IANS, IndianExpress News
To preserve old languages and dialects, the state government catalogued 1,26,000 manuscripts at the Manuscript Resource Centre set up under the National Manuscript Mission Yojna.
The Himachal Pradesh government has catalogued over one lakh manuscripts as part of the National Manuscript Mission Yojna which aims to preserve old languages and dialects, an official said on Sunday.
The state government has catalogued 1,26,000 manuscripts at the Manuscript Resource Centre, set up under the National Manuscript Mission Yojna, a state government statement said here adding that last year alone 13,500 manuscripts were collected and catalogued.
To preserve old languages and dialects, the state government catalogued 1,26,000 manuscripts at the Manuscript Resource Centre set up under the National Manuscript Mission Yojna, the statement said. For this, the government has set up an 11-member record management committee to look after the archaeological works and preserve cultural ethos.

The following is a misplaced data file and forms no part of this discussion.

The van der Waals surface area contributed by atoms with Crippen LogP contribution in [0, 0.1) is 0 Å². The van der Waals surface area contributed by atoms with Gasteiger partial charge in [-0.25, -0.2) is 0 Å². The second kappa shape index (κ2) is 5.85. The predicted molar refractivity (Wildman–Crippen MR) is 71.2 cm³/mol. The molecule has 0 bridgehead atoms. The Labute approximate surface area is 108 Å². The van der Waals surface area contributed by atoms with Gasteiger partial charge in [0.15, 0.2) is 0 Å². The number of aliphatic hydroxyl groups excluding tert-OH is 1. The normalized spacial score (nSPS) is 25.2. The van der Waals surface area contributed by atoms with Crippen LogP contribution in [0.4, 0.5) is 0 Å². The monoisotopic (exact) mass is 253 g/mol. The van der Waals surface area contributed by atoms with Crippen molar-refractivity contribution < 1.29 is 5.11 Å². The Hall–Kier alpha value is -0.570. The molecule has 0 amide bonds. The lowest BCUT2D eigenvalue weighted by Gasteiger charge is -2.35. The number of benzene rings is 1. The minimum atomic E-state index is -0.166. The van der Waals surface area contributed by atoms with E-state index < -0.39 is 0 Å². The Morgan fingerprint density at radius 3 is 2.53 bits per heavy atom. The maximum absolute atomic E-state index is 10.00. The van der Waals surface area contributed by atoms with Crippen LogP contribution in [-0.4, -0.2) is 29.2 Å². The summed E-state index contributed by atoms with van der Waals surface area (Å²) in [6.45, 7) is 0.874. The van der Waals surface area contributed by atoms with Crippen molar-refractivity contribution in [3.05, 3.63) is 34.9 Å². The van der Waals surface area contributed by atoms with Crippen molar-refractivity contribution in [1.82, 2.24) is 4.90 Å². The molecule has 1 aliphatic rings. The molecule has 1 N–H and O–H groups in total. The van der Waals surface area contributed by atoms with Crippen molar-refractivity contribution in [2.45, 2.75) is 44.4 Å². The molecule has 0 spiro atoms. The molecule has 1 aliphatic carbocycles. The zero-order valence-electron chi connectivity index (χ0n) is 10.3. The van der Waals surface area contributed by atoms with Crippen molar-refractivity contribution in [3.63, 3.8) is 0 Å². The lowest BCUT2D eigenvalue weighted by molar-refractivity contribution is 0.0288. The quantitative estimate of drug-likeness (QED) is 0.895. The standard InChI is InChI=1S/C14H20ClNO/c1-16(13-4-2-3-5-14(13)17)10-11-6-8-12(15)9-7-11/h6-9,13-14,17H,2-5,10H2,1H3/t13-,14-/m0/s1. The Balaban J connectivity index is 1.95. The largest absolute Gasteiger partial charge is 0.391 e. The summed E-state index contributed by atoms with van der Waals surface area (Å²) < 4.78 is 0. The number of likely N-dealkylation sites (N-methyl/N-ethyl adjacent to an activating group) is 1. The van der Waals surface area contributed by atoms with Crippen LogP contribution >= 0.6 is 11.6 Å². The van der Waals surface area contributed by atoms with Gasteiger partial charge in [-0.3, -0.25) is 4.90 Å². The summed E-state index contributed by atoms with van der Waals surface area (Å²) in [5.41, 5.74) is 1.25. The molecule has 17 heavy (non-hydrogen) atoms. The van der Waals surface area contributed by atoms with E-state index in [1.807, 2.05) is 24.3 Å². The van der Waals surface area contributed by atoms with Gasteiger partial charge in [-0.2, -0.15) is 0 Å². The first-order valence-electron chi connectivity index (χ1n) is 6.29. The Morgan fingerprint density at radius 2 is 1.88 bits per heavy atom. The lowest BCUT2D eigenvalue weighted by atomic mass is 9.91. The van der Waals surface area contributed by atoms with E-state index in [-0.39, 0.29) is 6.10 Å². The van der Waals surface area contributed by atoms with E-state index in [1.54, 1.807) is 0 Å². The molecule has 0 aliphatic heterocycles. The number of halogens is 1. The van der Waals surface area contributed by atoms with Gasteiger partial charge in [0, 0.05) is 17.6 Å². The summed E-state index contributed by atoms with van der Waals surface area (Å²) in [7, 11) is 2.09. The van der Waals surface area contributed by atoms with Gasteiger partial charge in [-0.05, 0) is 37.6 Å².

A department of Art, Language and Culture has also been set up to implement schemes and programmes for preserving the rich culture and traditions, the statement said. To preserve rare scripts from extinction, a training centre of Pabuchi script has been started in Nahan town which provides training to five students every year.
To encourage the writers and litterateurs, the government organises various events such as Lal Chand Prarthi Jayanti, Pahari Gandhi Baba Kanshiram Jayanti and Dr. Yashwant Singh Parmar Jayanti.
Such activities go a long way in the conservation of culture, traditions and ‘pahari’ dialects in Himachal Pradesh, the statement said.
The National Mission for Manuscripts works with the help of 57 manuscript resource centres across the country and the Himachal Academy of Arts, Culture and Languages in Shimla is one such centre.
The work for cataloguing of manuscripts started in the state in 2002-03. Most of the manuscripts were collected from Sirmaur, Kangra, Kullu and Una districts.
Officials said most of the manuscripts are written in Devnagri, Tankri, Sharda (all prevalent in the hills), Gurmukhi, Bhoti and Persian scripts.